Perhaps the canonical example is given by the vectors.

```
data Nat = Z | S Nat deriving (Show, Eq, Ord)
data Vec :: Nat -> * -> * where
V0 :: Vec Z x
(:>) :: x -> Vec n x -> Vec (S n) x
```

We can make them applicative with a little effort, first defining singletons, then wrapping them in a class.

```
data Natty :: Nat -> * where
Zy :: Natty Z
Sy :: Natty n -> Natty (S n)
class NATTY (n :: Nat) where
natty :: Natty n
instance NATTY Z where
natty = Zy
instance NATTY n => NATTY (S n) where
natty = Sy natty
```

Now we may develop the `Applicative`

structure

```
instance NATTY n => Applicative (Vec n) where
pure = vcopies natty
(<*>) = vapp
vcopies :: forall n x. Natty n -> x -> Vec n x
vcopies Zy x = V0
vcopies (Sy n) x = x :> vcopies n x
vapp :: forall n s t. Vec n (s -> t) -> Vec n s -> Vec n t
vapp V0 V0 = V0
vapp (f :> fs) (s :> ss) = f s :> vapp fs ss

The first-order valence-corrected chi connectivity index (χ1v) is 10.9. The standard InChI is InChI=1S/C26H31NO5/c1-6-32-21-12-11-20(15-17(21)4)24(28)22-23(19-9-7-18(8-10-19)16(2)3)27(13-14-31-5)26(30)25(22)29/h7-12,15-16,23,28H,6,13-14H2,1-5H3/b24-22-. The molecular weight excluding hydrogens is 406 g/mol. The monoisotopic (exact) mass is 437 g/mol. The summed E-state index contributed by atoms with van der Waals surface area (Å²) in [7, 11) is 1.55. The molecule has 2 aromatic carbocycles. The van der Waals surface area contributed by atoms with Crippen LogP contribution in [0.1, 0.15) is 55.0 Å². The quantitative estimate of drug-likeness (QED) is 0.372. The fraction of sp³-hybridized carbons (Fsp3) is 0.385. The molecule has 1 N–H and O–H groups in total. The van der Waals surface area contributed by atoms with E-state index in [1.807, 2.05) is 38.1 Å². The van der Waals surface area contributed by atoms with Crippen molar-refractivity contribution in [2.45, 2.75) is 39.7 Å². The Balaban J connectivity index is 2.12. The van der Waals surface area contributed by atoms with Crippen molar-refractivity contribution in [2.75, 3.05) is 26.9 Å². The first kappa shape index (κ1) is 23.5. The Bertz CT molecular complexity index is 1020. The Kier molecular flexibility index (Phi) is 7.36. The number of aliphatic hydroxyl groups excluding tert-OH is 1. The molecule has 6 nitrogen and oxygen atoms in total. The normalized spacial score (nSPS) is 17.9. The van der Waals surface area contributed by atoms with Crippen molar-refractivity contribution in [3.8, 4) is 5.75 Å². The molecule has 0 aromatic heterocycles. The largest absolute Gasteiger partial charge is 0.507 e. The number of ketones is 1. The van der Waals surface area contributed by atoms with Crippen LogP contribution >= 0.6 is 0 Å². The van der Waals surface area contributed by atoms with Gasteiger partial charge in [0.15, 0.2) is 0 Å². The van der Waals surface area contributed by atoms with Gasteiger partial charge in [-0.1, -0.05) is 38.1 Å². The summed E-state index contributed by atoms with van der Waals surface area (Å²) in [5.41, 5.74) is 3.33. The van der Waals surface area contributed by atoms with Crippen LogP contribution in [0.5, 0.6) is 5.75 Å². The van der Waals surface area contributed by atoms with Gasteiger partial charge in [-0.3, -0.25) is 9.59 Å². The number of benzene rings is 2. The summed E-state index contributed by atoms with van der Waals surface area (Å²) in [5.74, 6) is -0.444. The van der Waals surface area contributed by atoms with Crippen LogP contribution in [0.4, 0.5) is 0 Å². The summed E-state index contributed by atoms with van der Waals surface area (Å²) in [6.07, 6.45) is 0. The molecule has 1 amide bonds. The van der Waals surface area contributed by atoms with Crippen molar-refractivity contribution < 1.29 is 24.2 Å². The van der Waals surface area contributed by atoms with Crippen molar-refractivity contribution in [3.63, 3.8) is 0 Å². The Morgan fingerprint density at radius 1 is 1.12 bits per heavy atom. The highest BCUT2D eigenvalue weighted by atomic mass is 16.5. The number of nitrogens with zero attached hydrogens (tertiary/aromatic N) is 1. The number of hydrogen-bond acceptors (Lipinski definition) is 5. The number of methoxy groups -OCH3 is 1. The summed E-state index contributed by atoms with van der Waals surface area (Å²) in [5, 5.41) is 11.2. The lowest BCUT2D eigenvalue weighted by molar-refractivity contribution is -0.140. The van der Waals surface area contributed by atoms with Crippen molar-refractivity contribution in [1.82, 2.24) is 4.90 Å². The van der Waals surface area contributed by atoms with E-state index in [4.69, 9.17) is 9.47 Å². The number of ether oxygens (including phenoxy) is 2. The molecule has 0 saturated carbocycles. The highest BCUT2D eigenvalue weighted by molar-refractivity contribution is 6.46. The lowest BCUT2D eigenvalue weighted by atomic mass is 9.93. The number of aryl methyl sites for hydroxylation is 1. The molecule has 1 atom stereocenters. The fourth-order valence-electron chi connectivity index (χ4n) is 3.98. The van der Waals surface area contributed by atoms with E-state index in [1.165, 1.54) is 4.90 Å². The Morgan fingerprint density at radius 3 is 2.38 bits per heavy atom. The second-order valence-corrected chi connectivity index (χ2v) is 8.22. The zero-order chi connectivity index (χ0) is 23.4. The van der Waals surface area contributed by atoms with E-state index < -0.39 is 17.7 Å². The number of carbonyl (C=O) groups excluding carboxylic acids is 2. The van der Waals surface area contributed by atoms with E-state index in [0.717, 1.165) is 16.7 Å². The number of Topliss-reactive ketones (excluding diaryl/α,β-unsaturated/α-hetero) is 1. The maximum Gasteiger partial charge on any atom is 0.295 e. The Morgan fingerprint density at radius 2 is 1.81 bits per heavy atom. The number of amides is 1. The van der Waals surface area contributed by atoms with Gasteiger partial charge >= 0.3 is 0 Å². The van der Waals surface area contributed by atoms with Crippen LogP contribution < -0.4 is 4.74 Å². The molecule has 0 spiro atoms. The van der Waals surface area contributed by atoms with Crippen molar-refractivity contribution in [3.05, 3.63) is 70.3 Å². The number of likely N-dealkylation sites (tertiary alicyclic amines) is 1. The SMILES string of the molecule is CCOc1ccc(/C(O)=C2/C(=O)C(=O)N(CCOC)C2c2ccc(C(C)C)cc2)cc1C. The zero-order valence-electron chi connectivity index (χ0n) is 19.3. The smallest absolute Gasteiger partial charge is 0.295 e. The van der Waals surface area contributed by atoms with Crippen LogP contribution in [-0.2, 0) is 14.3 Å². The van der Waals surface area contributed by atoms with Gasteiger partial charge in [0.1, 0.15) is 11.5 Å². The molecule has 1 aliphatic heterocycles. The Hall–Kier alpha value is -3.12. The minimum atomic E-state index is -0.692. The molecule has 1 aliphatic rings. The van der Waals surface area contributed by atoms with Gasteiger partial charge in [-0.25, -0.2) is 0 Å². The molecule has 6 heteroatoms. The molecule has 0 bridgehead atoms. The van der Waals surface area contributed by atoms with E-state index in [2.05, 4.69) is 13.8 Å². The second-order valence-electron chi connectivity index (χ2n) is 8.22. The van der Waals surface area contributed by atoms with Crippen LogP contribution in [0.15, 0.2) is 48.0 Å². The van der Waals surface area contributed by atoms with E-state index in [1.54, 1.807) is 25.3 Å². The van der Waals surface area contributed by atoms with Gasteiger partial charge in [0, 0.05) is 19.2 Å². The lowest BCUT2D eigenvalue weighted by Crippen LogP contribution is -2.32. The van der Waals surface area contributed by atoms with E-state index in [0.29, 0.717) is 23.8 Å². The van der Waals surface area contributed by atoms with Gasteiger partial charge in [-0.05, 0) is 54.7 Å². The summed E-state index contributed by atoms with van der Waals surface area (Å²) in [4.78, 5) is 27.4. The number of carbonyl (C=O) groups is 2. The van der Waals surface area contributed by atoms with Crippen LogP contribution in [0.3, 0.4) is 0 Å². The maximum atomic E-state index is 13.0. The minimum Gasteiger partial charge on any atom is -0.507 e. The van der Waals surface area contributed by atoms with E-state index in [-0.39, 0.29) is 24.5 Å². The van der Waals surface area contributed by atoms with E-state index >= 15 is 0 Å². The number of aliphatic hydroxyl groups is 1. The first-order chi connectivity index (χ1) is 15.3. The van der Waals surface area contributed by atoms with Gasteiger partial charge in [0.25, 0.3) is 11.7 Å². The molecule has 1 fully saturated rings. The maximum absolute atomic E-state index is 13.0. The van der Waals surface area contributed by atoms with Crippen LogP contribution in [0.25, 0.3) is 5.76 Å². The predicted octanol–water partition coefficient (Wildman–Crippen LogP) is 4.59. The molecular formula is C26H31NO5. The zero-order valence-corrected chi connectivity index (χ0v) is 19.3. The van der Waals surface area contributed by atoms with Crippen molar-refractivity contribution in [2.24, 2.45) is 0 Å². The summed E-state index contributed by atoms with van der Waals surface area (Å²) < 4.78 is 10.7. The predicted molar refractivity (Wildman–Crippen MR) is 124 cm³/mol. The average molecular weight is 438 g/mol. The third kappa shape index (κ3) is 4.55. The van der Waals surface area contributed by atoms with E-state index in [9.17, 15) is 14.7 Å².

```

I omit the `Functor`

instance (which should be extracted via `fmapDefault`

from the `Traversable`

instance).

Now, there is a `Monad`

instance corresponding to this `Applicative`

, but what is it? *Diagonal thinking! That's what's required!* A vector can be seen as the tabulation of a function from a finite domain, hence the `Applicative`

is just a tabulation of the K- and S-combinators, and the `Monad`

has a `Reader`

-like behaviour.

```
vtail :: forall n x. Vec (S n) x -> Vec n x
vtail (x :> xs) = xs
vjoin :: forall n x. Natty n -> Vec n (Vec n x) -> Vec n x
vjoin Zy _ = V0
vjoin (Sy n) ((x :> _) :> xxss) = x :> vjoin n (fmap vtail xxss)
instance NATTY n => Monad (Vec n) where
return = vcopies natty
xs >>= f = vjoin natty (fmap f xs)
```

You might save a bit by defining `>>=`

more directly, but any way you cut it, the monadic behaviour creates useless thunks for off-diagonal computations. Laziness might save us from slowing down by an armageddon factor, but the zipping behaviour of the `<*>`

is bound to be at least a little cheaper than taking the diagonal of a matrix.